Many communities along the Front Range and in eastern Colorado sustained major tree damage from snowstorms in late October and early November. These trees, like all urban trees and shrubs, require a regimen of year-round care to remain in top health.
“Trees in our cities and towns require care in every season,” said Keith Wood, community forester for the Colorado State Forest Service. “While trees are dormant over winter, it’s usually a good time to schedule annual pruning. But this year, other than dealing with broken and unsafe branches, you may want to hold off on any additional pruning to storm-damaged trees.”
Wood offers the following tips to prepare Colorado’s urban trees for winter:
• Hold off on pruning. If your trees lost many branches to the early-season snowstorms, wait at least another year to resume regularly scheduled pruning. This will allow damaged trees time to recover.
• Water appropriately. During extended dry periods over winter (e.g., 2-3 weeks without snow cover), provide supplemental water to each tree’s root system at the rate of 10 gallons per inch of tree diameter. Water the area from just outside the trunk to the extent of the longest branches. The best time for winter watering is on warmer days, when snow has melted off and the temperature is above 40 degrees.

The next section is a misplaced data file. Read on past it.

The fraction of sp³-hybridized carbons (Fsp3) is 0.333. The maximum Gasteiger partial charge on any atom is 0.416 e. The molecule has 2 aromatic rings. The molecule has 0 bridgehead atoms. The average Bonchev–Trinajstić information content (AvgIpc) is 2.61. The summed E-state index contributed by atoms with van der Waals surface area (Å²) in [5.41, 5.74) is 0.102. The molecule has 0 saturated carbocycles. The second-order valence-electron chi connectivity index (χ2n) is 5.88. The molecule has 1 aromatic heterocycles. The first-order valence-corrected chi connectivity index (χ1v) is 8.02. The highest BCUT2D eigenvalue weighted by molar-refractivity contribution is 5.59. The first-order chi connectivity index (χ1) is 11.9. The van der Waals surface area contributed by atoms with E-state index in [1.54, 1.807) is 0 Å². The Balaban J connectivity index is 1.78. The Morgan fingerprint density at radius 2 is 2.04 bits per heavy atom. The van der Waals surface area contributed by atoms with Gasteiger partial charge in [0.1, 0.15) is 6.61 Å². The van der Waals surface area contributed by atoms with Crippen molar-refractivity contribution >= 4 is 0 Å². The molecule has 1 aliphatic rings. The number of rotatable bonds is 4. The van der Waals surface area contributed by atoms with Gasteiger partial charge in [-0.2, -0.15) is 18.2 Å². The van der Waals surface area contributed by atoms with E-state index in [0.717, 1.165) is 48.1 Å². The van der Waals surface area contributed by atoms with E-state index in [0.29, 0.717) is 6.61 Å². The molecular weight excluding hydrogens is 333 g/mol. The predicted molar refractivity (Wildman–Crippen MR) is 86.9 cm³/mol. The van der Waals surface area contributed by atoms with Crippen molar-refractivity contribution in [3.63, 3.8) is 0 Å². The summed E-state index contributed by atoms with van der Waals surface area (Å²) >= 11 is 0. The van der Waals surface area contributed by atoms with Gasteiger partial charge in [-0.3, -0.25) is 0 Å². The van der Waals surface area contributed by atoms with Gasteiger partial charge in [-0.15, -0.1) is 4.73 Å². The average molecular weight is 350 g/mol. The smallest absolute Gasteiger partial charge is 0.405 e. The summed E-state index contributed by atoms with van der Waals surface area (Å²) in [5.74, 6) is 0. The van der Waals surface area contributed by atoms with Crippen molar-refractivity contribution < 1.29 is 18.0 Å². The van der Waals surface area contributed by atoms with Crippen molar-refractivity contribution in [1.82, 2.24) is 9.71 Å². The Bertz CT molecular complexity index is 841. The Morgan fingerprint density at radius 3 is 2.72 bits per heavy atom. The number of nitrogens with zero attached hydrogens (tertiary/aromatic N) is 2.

• Wrap the trunk. In Colorado, thin-barked trees like honeylocust, ash, maple and linden are susceptible to sunscald and frost cracks because of the drastic temperature fluctuations in fall and winter. To prevent bark damage, guard the trunks of younger trees up to the first branches using commercial tree wrap. Be sure to remove the wrap by early April to prevent the buildup of excess moisture.
• Mulch the base. Apply 2 to 4 inches of wood chips, bark or other organic mulch near the base of the tree, but not against it, to reduce soil evaporation, improve water absorption and insulate against temperature extremes. Check with your community’s recycling program, as they often provide wood chips free of charge.
• Focus your efforts. Younger, more recently planted trees require the most care to minimize stress.
For more information about urban tree care, visit the Colorado State Forest Service website at csfs.colostate.edu or call 303-438-9338.